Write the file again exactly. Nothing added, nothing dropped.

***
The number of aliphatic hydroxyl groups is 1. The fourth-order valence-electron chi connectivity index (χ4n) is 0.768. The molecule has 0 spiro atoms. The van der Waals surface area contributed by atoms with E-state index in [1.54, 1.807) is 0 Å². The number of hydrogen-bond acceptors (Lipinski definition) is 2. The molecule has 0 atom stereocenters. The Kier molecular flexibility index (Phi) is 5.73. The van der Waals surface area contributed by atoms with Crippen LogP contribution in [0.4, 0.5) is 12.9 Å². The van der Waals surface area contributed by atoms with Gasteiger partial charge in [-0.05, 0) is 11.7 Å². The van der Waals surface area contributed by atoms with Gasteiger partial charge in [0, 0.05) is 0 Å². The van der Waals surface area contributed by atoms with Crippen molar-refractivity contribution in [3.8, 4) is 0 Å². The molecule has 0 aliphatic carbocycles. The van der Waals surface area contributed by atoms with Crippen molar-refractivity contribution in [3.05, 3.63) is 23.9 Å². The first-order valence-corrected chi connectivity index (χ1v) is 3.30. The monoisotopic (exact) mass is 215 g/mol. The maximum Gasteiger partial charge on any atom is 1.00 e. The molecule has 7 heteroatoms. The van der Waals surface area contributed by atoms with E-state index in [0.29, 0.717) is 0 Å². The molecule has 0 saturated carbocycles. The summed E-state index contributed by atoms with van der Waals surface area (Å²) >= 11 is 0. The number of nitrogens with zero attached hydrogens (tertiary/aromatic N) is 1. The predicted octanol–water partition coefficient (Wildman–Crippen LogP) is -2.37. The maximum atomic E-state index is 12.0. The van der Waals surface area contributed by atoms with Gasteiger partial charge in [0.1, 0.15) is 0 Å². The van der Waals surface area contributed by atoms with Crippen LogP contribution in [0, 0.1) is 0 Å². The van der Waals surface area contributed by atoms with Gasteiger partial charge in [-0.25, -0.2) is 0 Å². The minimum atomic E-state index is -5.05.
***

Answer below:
The number of aliphatic hydroxyl groups is 1. The fourth-order valence-electron chi connectivity index (χ4n) is 0.768. The molecule has 0 spiro atoms. The van der Waals surface area contributed by atoms with E-state index in [1.54, 1.807) is 0 Å². The number of hydrogen-bond acceptors (Lipinski definition) is 2. The molecule has 0 atom stereocenters. The Kier molecular flexibility index (Phi) is 5.73. The van der Waals surface area contributed by atoms with Crippen LogP contribution in [0.4, 0.5) is 12.9 Å². The van der Waals surface area contributed by atoms with Gasteiger partial charge in [-0.05, 0) is 11.7 Å². The van der Waals surface area contributed by atoms with Gasteiger partial charge in [0, 0.05) is 0 Å². The van der Waals surface area contributed by atoms with Crippen molar-refractivity contribution in [3.8, 4) is 0 Å². The molecule has 0 aliphatic carbocycles. The van der Waals surface area contributed by atoms with Crippen molar-refractivity contribution in [3.05, 3.63) is 23.9 Å². The first-order valence-corrected chi connectivity index (χ1v) is 3.30. The monoisotopic (exact) mass is 215 g/mol. The maximum Gasteiger partial charge on any atom is 1.00 e. The molecule has 7 heteroatoms. The van der Waals surface area contributed by atoms with E-state index in [0.29, 0.717) is 0 Å². The molecule has 0 saturated carbocycles. The summed E-state index contributed by atoms with van der Waals surface area (Å²) >= 11 is 0. The number of nitrogens with zero attached hydrogens (tertiary/aromatic N) is 1. The predicted octanol–water partition coefficient (Wildman–Crippen LogP) is -2.37. The maximum atomic E-state index is 12.0. The van der Waals surface area contributed by atoms with Gasteiger partial charge in [0.1, 0.15) is 0 Å². The van der Waals surface area contributed by atoms with Crippen LogP contribution in [0, 0.1) is 0 Å². The van der Waals surface area contributed by atoms with Gasteiger partial charge in [-0.25, -0.2) is 0 Å². The minimum atomic E-state index is -5.05.